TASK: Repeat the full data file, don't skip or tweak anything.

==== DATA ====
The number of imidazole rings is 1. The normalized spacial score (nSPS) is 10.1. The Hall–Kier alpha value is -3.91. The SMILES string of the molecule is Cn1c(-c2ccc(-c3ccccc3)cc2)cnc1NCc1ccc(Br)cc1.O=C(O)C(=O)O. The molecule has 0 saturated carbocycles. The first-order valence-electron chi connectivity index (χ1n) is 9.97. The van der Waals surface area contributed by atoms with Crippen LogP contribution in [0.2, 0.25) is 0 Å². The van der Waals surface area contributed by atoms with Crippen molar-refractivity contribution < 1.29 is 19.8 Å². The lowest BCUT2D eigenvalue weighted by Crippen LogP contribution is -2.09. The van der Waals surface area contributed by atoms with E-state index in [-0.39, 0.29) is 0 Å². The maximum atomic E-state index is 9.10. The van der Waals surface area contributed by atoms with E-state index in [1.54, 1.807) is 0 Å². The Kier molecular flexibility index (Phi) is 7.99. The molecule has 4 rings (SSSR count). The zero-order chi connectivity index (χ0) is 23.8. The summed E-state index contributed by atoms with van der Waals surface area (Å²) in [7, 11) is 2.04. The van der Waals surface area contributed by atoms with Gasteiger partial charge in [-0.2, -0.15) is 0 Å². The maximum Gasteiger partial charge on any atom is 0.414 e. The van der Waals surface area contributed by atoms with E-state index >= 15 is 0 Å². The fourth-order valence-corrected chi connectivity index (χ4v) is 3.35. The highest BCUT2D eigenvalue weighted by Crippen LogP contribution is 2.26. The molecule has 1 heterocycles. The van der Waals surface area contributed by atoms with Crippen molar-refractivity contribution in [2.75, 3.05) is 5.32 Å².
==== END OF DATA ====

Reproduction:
The number of imidazole rings is 1. The normalized spacial score (nSPS) is 10.1. The Hall–Kier alpha value is -3.91. The SMILES string of the molecule is Cn1c(-c2ccc(-c3ccccc3)cc2)cnc1NCc1ccc(Br)cc1.O=C(O)C(=O)O. The molecule has 0 saturated carbocycles. The first-order valence-electron chi connectivity index (χ1n) is 9.97. The van der Waals surface area contributed by atoms with Crippen LogP contribution in [0.2, 0.25) is 0 Å². The van der Waals surface area contributed by atoms with Crippen molar-refractivity contribution < 1.29 is 19.8 Å². The lowest BCUT2D eigenvalue weighted by Crippen LogP contribution is -2.09. The van der Waals surface area contributed by atoms with E-state index in [-0.39, 0.29) is 0 Å². The maximum atomic E-state index is 9.10. The van der Waals surface area contributed by atoms with E-state index in [1.54, 1.807) is 0 Å². The Kier molecular flexibility index (Phi) is 7.99. The molecule has 4 rings (SSSR count). The zero-order chi connectivity index (χ0) is 23.8. The summed E-state index contributed by atoms with van der Waals surface area (Å²) in [7, 11) is 2.04. The van der Waals surface area contributed by atoms with Gasteiger partial charge in [-0.2, -0.15) is 0 Å². The maximum Gasteiger partial charge on any atom is 0.414 e. The van der Waals surface area contributed by atoms with E-state index >= 15 is 0 Å². The fourth-order valence-corrected chi connectivity index (χ4v) is 3.35. The highest BCUT2D eigenvalue weighted by Crippen LogP contribution is 2.26. The molecule has 1 heterocycles. The van der Waals surface area contributed by atoms with Crippen molar-refractivity contribution in [2.75, 3.05) is 5.32 Å².